DP Motorsports Kit: 1982 Porsche 911

The letters “DP” represent a powerful combination in the air-cooled Porsche world. DP Motorsports is known for building some absolutely wildly powerful air-cooled models, accentuated by the variety of air dams and scoops that made real-deal DP cars so slippery in motorsports settings. Of course, these enhancements made their way to the masses in production cars, typically with just the aerodynamic upgrades versus the bodywork and a modified engine. This 1982 911 cabriolet has the rare DP body kit but retains a naturally-aspirated flat-six. Find it here on craigslist in the Bay Area for $59,000.

Now, while most of us don’t give a hoot about a body kit, there’s some real provenance here if the aero enhancements are truly real-deal DP parts. The seller claims this 911 was a demonstrator, of sorts, brought into the U.S. with all of the DP goodies already installed to show dealers what it could be like to sell a customer all of those pricey upgrades they didn’t really need. In this photo, you can see just how deeply flared the rear haunces are, and how the elaborate rear spoiler helps to accentuate those lines. The wheels appear to be real-deal Fuchs, but I can’t quite decide how well they work in this application.

The interior is in fair condition and offers some pretty solid clues about what we’re dealing with. The “935” nomenclature is clearly not accurate, but I have a feeling DP was just using the same side sills no matter the model and trying to avoid the cost of manufacturing a completely different set of body kit components just to have it say “911” versus “935.” Or, alternatively, if the seller’s story holds water that this was a demo car, DP likely didn’t care what it said inside the door frame – they just wanted dealers to stop dead in their tracks when they saw the wide stance, Slantnose front end, and gigantic whale tail. This model appears to have factory sport seats as well, along with a fire extinguisher that is a common fixture in vintage European cars.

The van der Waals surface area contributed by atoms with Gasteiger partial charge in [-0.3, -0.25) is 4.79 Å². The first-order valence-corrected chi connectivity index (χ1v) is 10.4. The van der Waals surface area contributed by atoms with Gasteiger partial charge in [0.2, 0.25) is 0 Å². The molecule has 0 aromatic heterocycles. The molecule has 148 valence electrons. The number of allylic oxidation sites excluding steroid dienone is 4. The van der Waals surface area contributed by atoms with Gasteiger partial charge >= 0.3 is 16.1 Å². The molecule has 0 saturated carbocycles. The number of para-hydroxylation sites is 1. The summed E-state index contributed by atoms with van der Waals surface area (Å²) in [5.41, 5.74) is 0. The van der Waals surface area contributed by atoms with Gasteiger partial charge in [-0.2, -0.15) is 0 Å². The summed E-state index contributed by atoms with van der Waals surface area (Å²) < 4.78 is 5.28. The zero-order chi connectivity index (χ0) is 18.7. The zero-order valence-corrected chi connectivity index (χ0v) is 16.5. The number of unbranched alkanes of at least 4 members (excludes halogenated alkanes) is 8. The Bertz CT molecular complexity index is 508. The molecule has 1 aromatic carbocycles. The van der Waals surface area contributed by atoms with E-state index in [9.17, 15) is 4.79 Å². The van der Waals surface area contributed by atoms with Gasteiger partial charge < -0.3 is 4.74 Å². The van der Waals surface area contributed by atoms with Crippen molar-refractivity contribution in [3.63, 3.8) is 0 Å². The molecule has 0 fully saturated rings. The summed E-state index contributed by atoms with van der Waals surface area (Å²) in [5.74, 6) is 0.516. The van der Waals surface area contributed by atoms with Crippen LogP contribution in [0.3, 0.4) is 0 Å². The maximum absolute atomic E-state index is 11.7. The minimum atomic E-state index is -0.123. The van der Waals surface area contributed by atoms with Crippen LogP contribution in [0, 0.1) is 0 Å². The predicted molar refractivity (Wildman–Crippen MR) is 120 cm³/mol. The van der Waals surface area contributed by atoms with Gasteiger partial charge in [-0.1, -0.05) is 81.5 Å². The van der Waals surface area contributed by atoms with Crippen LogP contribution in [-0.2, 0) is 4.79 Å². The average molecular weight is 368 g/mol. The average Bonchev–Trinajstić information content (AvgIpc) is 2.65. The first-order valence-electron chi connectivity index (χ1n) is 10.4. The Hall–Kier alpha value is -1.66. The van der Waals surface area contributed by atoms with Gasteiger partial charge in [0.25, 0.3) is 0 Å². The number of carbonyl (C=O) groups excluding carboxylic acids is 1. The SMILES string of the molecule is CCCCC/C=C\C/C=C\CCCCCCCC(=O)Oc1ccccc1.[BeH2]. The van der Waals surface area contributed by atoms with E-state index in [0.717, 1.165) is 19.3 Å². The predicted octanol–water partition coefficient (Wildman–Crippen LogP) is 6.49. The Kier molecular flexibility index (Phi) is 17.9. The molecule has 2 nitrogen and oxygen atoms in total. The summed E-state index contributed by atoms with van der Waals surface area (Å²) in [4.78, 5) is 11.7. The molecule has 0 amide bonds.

The engine is run-of-the-mill SC, which is hardly a bad thing but may be disappointing if you were holding out hope that this would be a cheap turbo swap project car. Well, it’s not cheap, and if the engine is original, it’s even more desirable. I’m not sure whether the price should drop at all, as the seller claims it runs and drives. There’s no rust and it has a clean title, so combined with its intriguing provenance, this DP Motorsports 911 convertible checks many of the right boxes for the seasoned air-cooled collector. Do you think the DP / body kit connection should drive a better price?

Comments

  1. Euromoto Member

    Now maybe I’m wrong, but I think the SC cabriolet body was a one year only offering in 1983; the first cabriolet from Porsche in 25 years or something like that. So I question whether the 1982 dating is correct. This one is quite ugly in my opinion, typical 1980’s excess. Hated it then, hate it now.

    Like 7
    • bobhess bobhess Member

      There were a lot of good looking kits out there but this DP isn’t one of them. The back is fine but it looks like they farmed out the front fenders to one of the ” exotic” VW kit makers. You’re right on the Cabrio body but I can’t remember when they came out either.

      Like 3
  2. greg v

    That’s quite simply awful. Even for the 80’s.

    Like 1
  3. Malcolm Boyes

    All that and you can’t close the “frunk” hood? Dont take this for a test drive like that or you maybe be a faceful of the Porsche badge. And yes, 83 was the first year for the “new” cabriolet. I remember the legendary Pete Zimmerman who took care out our cars converting his wife’s 82 Targa into a cabrio..much better looking than this IMHO.

  4. FrankD Member

    Something is wrong with this DP modification. I seen and drove one years ago The rear fenders look odd unless this was a real early kit. The rear does not flow correctly over the wheels wells into the rear spoiler rear engine cover area.

  5. FrankD Member

    I think the issue for me with the looks is this is a convertible. The first DP935 I’ve ever seen.

  6. chrlsful

    much rather the (2nd gen) 928 no matter the enhancements. And a better buy as well. A porche made w/mericans in mind (frnt 8, H2O cooled). Even if given this car (to keep) would be a whale tail removal…

  7. douglas hunt

    def needs some wider rear fuchs for those giant rear flairs ……
    and while I am a big 911 fan, I agree whole heartedly, a nice 928 is what gets me going the most

  8. Frank Marzetta

    I loved the 80’s but not this part of it. Throw it back.

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